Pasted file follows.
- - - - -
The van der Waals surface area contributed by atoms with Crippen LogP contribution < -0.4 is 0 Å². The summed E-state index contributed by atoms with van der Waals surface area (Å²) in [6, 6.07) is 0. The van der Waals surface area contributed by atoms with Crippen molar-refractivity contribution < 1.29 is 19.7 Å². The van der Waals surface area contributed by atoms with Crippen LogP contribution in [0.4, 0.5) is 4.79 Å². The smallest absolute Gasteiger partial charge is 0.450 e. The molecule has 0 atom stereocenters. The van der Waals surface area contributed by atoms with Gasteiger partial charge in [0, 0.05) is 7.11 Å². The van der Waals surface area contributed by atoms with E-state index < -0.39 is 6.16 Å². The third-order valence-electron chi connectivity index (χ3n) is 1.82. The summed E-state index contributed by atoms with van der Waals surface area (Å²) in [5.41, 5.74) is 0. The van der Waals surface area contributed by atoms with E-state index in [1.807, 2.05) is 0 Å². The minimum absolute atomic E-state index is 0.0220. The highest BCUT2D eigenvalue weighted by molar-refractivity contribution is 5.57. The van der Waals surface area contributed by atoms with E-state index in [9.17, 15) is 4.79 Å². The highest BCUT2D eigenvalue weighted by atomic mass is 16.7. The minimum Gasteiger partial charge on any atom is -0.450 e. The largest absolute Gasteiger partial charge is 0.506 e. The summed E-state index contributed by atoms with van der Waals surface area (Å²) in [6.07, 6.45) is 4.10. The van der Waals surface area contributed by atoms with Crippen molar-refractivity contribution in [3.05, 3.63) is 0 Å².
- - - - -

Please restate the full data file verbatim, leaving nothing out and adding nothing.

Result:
The van der Waals surface area contributed by atoms with Crippen LogP contribution < -0.4 is 0 Å². The summed E-state index contributed by atoms with van der Waals surface area (Å²) in [6, 6.07) is 0. The van der Waals surface area contributed by atoms with Crippen molar-refractivity contribution < 1.29 is 19.7 Å². The van der Waals surface area contributed by atoms with Crippen LogP contribution in [0.4, 0.5) is 4.79 Å². The smallest absolute Gasteiger partial charge is 0.450 e. The molecule has 0 atom stereocenters. The van der Waals surface area contributed by atoms with Gasteiger partial charge in [0, 0.05) is 7.11 Å². The van der Waals surface area contributed by atoms with E-state index < -0.39 is 6.16 Å². The third-order valence-electron chi connectivity index (χ3n) is 1.82. The summed E-state index contributed by atoms with van der Waals surface area (Å²) in [5.41, 5.74) is 0. The van der Waals surface area contributed by atoms with E-state index in [1.807, 2.05) is 0 Å². The minimum absolute atomic E-state index is 0.0220. The highest BCUT2D eigenvalue weighted by molar-refractivity contribution is 5.57. The van der Waals surface area contributed by atoms with E-state index in [9.17, 15) is 4.79 Å². The highest BCUT2D eigenvalue weighted by atomic mass is 16.7. The minimum Gasteiger partial charge on any atom is -0.450 e. The largest absolute Gasteiger partial charge is 0.506 e. The summed E-state index contributed by atoms with van der Waals surface area (Å²) in [6.07, 6.45) is 4.10. The van der Waals surface area contributed by atoms with Crippen molar-refractivity contribution in [3.05, 3.63) is 0 Å².